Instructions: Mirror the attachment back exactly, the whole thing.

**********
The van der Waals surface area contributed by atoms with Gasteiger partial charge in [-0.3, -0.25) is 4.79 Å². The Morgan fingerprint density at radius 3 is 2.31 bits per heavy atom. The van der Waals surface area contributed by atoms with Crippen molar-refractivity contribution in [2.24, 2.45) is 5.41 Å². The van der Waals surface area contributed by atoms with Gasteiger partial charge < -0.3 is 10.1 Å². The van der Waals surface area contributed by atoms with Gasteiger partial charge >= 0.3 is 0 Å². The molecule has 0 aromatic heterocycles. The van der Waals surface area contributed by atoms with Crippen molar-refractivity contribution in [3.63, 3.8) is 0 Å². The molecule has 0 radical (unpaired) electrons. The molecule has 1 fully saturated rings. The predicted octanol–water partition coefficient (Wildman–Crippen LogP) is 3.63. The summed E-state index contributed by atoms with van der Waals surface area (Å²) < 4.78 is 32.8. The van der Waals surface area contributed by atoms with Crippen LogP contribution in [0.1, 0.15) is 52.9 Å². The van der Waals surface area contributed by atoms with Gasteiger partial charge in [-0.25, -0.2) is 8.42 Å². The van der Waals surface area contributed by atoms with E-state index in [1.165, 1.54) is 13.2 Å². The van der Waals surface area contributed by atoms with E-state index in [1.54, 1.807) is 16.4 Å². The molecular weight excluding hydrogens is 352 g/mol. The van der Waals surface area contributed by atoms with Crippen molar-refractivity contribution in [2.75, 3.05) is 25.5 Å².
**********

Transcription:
The van der Waals surface area contributed by atoms with Gasteiger partial charge in [-0.3, -0.25) is 4.79 Å². The Morgan fingerprint density at radius 3 is 2.31 bits per heavy atom. The van der Waals surface area contributed by atoms with Crippen molar-refractivity contribution in [2.24, 2.45) is 5.41 Å². The van der Waals surface area contributed by atoms with Gasteiger partial charge < -0.3 is 10.1 Å². The van der Waals surface area contributed by atoms with Gasteiger partial charge >= 0.3 is 0 Å². The molecule has 0 aromatic heterocycles. The van der Waals surface area contributed by atoms with Crippen molar-refractivity contribution in [3.63, 3.8) is 0 Å². The molecule has 0 radical (unpaired) electrons. The molecule has 1 fully saturated rings. The predicted octanol–water partition coefficient (Wildman–Crippen LogP) is 3.63. The summed E-state index contributed by atoms with van der Waals surface area (Å²) < 4.78 is 32.8. The van der Waals surface area contributed by atoms with Crippen LogP contribution in [0.1, 0.15) is 52.9 Å². The van der Waals surface area contributed by atoms with Gasteiger partial charge in [-0.25, -0.2) is 8.42 Å². The van der Waals surface area contributed by atoms with E-state index in [1.165, 1.54) is 13.2 Å². The van der Waals surface area contributed by atoms with E-state index in [1.54, 1.807) is 16.4 Å². The molecular weight excluding hydrogens is 352 g/mol. The van der Waals surface area contributed by atoms with Crippen molar-refractivity contribution in [2.75, 3.05) is 25.5 Å².